“Not such a stupid move”: Populist right parties announce electoral alliance plan

Tomio Okamura and Zuzana Majerová

Tomio Okamura’s Freedom and Direct Democracy (SPD), an anti-EU, anti-migrant party with 20 seats in the Czech lower house, is preparing to form an electoral alliance with fellow populist right party Tricolour. The latter’s leader, Zuzana Majerová, announced the move last week. I discussed the possible reasoning behind it with political scientist Jiří Pehe.

Jiří Pehe | Photo: Kateřina Cibulka,  Czech Radio

“I think that both SPD and Tricolour got inspired by what we saw during the elections in 2021 when the then opposition parties created two coalitions [Together; Pirates and Mayors] and it helped them get a better electoral result. Namely, because some of the votes in that camp were not lost.

“It is true that both parties are slightly different. However, at the same time, when we take their overall political philosophy into account they are very nationalistic, critical of minorities and things of that sort. Both of them are also lukewarm when it comes to supporting Ukraine and are basically treading the Russian line. So there is quite a lot that can connect them.

Zuzana Majerová | Photo: Khalil Baalbaki,  Czech Radio

“What I think might be a bigger problem for both of them going into this coalition is that, while SPD is basically a one man project. It is led by Tomio Okamura and everyone who is in the party basically depends on Tomio Okamura. The Tricolour party is internally more pluralistic, meaning that it is far less dependent on one person. Right now it is led by Zuzana Majerová, but it’s different in this sense. That could be a potential matter of internal dispute going into the future because Mr Okamura takes it very badly if someone challenges him. He likes to control his political project and of course any disagreements from Tricolour could trigger the disintegration of this project.”

The fact that SPD is so much higher in the polls right now than Tricolour (8.5 percent compared to 1.5 percent according to an April Median poll) would perhaps support your point as well. But, moving on, what do you make of the PRO – Právo, Respekt, Odbornost (Law, Respect, Expertise) party which was founded last year by Jindřich Rajchl after he left Tricoulour. According to some, this coalition memorandum was signed precisely to counter PRO, so do you think that party could be moving upwards?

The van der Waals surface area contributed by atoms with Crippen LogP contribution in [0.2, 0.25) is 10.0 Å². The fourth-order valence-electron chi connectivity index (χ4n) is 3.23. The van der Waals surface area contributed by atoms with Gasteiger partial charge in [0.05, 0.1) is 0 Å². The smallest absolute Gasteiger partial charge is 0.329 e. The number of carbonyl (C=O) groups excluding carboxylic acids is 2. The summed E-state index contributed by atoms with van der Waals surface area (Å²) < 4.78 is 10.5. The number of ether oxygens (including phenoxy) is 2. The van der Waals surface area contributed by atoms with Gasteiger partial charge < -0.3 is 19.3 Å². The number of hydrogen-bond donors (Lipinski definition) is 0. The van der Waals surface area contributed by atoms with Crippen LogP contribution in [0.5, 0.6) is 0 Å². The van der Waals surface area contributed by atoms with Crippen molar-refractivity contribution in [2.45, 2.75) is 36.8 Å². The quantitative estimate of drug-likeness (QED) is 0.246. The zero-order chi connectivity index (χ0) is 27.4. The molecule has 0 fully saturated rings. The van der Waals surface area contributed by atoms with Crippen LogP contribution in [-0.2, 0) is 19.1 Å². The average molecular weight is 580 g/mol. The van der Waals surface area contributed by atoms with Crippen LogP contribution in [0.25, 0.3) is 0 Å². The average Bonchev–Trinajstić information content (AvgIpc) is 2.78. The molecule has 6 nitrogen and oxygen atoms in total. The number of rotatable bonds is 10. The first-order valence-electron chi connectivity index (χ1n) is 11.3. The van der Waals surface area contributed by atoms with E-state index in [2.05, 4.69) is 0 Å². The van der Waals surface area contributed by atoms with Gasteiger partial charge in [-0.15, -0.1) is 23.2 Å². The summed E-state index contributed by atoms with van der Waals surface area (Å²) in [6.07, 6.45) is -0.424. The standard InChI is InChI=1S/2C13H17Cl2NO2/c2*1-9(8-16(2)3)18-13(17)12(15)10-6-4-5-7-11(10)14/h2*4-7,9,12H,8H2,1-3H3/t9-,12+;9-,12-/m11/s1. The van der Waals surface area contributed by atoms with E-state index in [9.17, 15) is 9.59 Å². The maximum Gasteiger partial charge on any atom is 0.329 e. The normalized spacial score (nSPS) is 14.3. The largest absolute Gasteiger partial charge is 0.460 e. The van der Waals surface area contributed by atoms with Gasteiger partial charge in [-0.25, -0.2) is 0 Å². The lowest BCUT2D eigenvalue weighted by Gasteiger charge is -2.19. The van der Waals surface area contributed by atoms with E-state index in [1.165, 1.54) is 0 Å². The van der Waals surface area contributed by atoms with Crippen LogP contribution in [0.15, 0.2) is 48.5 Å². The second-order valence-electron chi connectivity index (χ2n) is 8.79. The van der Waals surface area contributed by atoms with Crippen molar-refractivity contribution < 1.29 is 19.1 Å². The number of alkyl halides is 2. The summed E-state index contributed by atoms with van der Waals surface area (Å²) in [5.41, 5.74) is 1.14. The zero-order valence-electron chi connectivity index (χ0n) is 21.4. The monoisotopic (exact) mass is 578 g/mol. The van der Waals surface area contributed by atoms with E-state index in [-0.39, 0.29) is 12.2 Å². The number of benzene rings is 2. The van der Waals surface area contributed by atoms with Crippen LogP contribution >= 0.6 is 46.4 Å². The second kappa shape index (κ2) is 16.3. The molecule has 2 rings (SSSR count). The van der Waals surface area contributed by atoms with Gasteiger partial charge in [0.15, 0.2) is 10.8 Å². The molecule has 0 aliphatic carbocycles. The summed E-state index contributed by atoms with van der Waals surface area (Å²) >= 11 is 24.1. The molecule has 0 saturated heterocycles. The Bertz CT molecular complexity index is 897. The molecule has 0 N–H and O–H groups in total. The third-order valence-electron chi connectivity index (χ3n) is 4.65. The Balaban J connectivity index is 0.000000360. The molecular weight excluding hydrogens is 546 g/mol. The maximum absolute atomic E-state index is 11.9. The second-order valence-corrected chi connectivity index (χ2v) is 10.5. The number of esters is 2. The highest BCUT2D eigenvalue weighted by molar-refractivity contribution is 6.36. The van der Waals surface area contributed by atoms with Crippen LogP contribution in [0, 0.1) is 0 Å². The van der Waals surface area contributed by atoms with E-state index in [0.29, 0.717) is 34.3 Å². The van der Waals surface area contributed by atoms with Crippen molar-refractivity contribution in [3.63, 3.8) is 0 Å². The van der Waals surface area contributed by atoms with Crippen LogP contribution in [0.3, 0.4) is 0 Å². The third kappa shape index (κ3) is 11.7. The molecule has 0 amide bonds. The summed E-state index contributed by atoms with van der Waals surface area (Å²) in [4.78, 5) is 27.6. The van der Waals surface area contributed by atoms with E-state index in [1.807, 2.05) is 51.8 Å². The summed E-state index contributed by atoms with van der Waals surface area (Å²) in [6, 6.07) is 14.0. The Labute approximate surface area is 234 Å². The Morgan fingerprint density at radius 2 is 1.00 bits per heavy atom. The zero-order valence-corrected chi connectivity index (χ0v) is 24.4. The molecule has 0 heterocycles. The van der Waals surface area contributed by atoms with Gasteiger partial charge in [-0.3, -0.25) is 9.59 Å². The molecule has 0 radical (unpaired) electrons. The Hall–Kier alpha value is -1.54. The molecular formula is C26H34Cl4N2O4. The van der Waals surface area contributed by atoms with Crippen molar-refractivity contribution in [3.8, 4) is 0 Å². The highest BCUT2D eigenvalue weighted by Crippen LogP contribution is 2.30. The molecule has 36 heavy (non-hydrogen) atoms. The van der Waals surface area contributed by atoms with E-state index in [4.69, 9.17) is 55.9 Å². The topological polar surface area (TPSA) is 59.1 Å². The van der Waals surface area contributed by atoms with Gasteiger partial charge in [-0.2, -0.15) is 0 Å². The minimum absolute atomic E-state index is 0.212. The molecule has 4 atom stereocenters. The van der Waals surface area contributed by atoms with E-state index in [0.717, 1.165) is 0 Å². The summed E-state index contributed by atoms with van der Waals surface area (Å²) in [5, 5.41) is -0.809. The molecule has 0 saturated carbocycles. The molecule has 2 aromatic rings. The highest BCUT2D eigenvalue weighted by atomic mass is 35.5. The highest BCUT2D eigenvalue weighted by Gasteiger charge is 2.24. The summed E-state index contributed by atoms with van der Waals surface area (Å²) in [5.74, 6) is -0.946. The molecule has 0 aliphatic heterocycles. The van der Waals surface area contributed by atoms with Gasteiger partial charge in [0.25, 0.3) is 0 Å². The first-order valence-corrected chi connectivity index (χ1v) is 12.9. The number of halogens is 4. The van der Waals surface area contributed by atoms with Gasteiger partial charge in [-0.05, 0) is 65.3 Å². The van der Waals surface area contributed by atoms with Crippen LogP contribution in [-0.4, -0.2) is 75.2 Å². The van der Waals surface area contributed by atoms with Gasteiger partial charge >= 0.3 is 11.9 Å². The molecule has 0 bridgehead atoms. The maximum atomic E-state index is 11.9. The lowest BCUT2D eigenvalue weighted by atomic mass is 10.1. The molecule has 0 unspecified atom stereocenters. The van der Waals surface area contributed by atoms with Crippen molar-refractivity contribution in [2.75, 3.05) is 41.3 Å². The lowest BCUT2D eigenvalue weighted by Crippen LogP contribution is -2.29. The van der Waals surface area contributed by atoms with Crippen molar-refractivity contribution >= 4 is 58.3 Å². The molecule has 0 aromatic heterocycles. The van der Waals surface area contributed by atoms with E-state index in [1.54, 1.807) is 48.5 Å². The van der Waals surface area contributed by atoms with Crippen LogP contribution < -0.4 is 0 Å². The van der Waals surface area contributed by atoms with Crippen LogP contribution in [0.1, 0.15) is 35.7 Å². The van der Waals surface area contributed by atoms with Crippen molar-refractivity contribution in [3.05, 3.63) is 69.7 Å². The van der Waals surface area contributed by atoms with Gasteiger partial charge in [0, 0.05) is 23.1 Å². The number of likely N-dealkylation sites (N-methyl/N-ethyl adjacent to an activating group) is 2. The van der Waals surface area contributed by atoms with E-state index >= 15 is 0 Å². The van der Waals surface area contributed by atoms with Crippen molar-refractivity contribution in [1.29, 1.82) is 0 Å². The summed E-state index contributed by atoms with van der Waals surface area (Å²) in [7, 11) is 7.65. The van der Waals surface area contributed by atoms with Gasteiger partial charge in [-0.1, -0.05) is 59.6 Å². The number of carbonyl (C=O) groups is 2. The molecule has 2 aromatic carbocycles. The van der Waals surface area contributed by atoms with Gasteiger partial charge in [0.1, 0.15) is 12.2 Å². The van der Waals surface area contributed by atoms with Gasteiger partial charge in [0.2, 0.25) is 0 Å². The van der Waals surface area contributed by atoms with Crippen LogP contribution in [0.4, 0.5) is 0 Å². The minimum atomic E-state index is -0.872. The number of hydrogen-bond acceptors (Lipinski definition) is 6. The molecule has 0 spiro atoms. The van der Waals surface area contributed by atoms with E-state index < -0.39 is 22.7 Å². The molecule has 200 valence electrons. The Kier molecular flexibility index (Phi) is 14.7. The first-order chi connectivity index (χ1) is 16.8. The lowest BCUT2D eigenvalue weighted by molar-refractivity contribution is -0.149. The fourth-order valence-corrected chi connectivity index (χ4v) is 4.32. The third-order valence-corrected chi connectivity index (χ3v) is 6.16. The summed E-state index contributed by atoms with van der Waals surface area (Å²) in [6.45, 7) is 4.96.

“I think that PRO could certainly move upwards. However, at the same time, it is extremist to such an extent that it will only speak to the more extremist parts of Czech society.

Jindřich Rajchl | Photo: René Volfík,  iROZHLAS.cz

“That is also why it can’t really go into a coalition with SPD because, despite the SPD being often described in the Ministry of Interior’s annual reports as a party with extremist tendencies, or as a movement engaged in some activities that can be described as extremist, in comparison with PRO it is basically a mainstream party. It is much less prone to espouse truly extremist view such as those that we hear from Mr Rajchl and his party.”

Some may remember the Republican Party of Czechoslovakia, which was around in the 1990s but then went down. Do you think there is some sort of a limited life expectancy for hard right parties on the Czech political spectrum? Do they have to keep reinventing themselves to keep going? Especially if we’re looking at the SPD which seems to have successfully made itself into a long-term political grouping.

“I think that if you look at the Czech political spectrum you can see that there are about 15 to 20 percent of Czech voters who, if not prone to vote for extremist parties, are at least prone to vote for anti-systemic parties.

Tomio Okamura | Photo: Luboš Vedral,  Czech Radio

“However, this spectrum has been splintered for many years. At first it was the Republicans and the Communists who shared that part of the political spectrum. Then, during the Migration Crisis in the mid-2010s, Tomio Okamura started his rise in the opinion polls. At first with his movement Úsvit (Dawn) and then he started a new project that is still around – SPD.

“But it seems that no matter the pool of voters that these parties strive for, it doesn’t grow. It seems to be limited. It seems that they simply have to divide the voters in this 15 to 20 percent pool and that is part of the problem.

“Therefore, if you look at it from this point of the view, then of course a possible coalition between SPD and Tricolour is not such a stupid move because otherwise some of these votes just disappear.”